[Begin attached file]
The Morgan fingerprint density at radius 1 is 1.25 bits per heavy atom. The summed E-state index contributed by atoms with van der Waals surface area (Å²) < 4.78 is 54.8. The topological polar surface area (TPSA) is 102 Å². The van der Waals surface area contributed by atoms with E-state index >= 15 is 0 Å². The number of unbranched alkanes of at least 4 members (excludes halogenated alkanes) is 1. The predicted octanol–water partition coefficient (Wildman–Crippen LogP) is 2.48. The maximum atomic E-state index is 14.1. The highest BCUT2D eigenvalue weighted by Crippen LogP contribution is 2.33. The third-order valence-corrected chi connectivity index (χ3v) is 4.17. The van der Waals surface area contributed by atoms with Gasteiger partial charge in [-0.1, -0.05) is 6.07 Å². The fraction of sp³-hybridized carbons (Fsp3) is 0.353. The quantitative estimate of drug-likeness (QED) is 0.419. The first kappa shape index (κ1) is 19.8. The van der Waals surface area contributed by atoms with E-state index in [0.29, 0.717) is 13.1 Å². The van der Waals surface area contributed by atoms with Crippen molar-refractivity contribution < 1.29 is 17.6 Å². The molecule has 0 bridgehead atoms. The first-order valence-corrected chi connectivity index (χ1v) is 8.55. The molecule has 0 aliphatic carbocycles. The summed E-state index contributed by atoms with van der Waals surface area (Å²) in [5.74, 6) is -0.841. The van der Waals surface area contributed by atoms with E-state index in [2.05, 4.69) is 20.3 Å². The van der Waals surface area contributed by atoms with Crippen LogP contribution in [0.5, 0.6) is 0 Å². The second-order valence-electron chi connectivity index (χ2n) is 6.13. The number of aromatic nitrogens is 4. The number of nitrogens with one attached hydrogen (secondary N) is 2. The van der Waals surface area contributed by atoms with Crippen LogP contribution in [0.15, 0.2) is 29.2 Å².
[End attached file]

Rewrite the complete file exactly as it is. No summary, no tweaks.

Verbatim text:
The Morgan fingerprint density at radius 1 is 1.25 bits per heavy atom. The summed E-state index contributed by atoms with van der Waals surface area (Å²) < 4.78 is 54.8. The topological polar surface area (TPSA) is 102 Å². The van der Waals surface area contributed by atoms with E-state index >= 15 is 0 Å². The number of unbranched alkanes of at least 4 members (excludes halogenated alkanes) is 1. The predicted octanol–water partition coefficient (Wildman–Crippen LogP) is 2.48. The maximum atomic E-state index is 14.1. The highest BCUT2D eigenvalue weighted by Crippen LogP contribution is 2.33. The third-order valence-corrected chi connectivity index (χ3v) is 4.17. The van der Waals surface area contributed by atoms with Gasteiger partial charge in [-0.1, -0.05) is 6.07 Å². The fraction of sp³-hybridized carbons (Fsp3) is 0.353. The quantitative estimate of drug-likeness (QED) is 0.419. The first kappa shape index (κ1) is 19.8. The van der Waals surface area contributed by atoms with E-state index in [0.29, 0.717) is 13.1 Å². The van der Waals surface area contributed by atoms with Crippen molar-refractivity contribution < 1.29 is 17.6 Å². The molecule has 0 bridgehead atoms. The first-order valence-corrected chi connectivity index (χ1v) is 8.55. The molecule has 0 aliphatic carbocycles. The summed E-state index contributed by atoms with van der Waals surface area (Å²) in [5.74, 6) is -0.841. The van der Waals surface area contributed by atoms with E-state index in [2.05, 4.69) is 20.3 Å². The van der Waals surface area contributed by atoms with Crippen LogP contribution in [0.5, 0.6) is 0 Å². The second-order valence-electron chi connectivity index (χ2n) is 6.13. The number of aromatic nitrogens is 4. The number of nitrogens with one attached hydrogen (secondary N) is 2. The van der Waals surface area contributed by atoms with Crippen LogP contribution in [0.15, 0.2) is 29.2 Å².